An easy trick for controlling noise levels in class

An easy trick for controlling noise levels in class

Working with a noisy class?

Want to learn a quick and easy trick for controlling the noise levels?

First we need to know: why is there so much noise? Are the children talking about the learning, or something else entirely? Listen in!

Take into consideration any pupils with ADHD, who might display excessive movement or calling out, find out more in our article ‘Why kids with ADHD can’t hear you.’

Most educators today, recognise that teacher led ‘chalk and talk’ isn’t always the most effective way to help students acquire new skills.

Numerous studies of brain development and function back this up.

Scientists have proved that the skills of processing, storing and recalling information are all enhanced when we connect talking, moving and learning.

Of course, there are obvious physical links between exercise (movement) and alertness, due to increased oxygen to the brain.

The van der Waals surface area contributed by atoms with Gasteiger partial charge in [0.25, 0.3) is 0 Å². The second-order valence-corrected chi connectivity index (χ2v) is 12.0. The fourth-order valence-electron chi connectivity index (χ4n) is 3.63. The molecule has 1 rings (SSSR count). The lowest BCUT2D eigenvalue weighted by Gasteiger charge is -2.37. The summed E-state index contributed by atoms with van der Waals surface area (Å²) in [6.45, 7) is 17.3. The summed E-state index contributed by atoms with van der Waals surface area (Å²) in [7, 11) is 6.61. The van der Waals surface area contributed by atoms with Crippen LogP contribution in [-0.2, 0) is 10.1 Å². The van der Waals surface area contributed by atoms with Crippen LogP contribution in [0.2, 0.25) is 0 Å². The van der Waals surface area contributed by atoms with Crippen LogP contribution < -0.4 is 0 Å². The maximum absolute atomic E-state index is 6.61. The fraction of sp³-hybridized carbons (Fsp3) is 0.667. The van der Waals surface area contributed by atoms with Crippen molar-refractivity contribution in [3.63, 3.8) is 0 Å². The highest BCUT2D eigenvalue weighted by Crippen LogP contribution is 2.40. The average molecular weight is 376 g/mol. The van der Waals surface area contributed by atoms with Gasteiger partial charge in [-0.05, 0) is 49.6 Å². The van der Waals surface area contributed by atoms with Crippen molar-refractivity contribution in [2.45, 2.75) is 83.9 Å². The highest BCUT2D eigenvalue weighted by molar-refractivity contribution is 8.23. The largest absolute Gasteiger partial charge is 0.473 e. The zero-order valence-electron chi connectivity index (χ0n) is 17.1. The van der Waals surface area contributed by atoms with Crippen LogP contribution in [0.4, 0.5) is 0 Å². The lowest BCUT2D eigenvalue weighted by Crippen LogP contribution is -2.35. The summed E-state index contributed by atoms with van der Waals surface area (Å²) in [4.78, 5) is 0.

But, now scientists have also discovered that neural pathways are strengthened when pupils talk about what they are learning; meaning that they’ll be far better able to understand, remember and recall information later.

We know that children learn best when they talk and move. They are not designed to be stationary, silent creatures.

So, what we’re aiming for in class then, is a learning environment in which pupils can interact and engage with each other, but at a reasonable volume level which does not distract or interfere with the learning of others.

A clever idea for teaching and reinforcing the expected noise levels is to display a noise-o-meter.

A visual representation of the level of noise that is acceptable, according to the activity the pupils are doing.

For example, you could make a dial to represent the expected noise level for each lesson:

  • 0  silent working
  • 3  partner working
  • 5  group working
  • 7  presenting in front of whole class
  • 9  playground voice

The trick to making this strategy a success is to teach pupils:

  • what each level means
  • the expectation before every lesson

For example, during a quiet reading session, the noise level might be set at 0 (short sessions only!). However, when pupils are expected to collaborate on a group project, a more appropriate level would be 5.

When you’re initially training your pupils into this system, you’ll need to stop the class occasionally to remind them of where the noise level should be.

And remember to look for times when the noise level is appropriate and recognise and reward the whole class with praise and attention.

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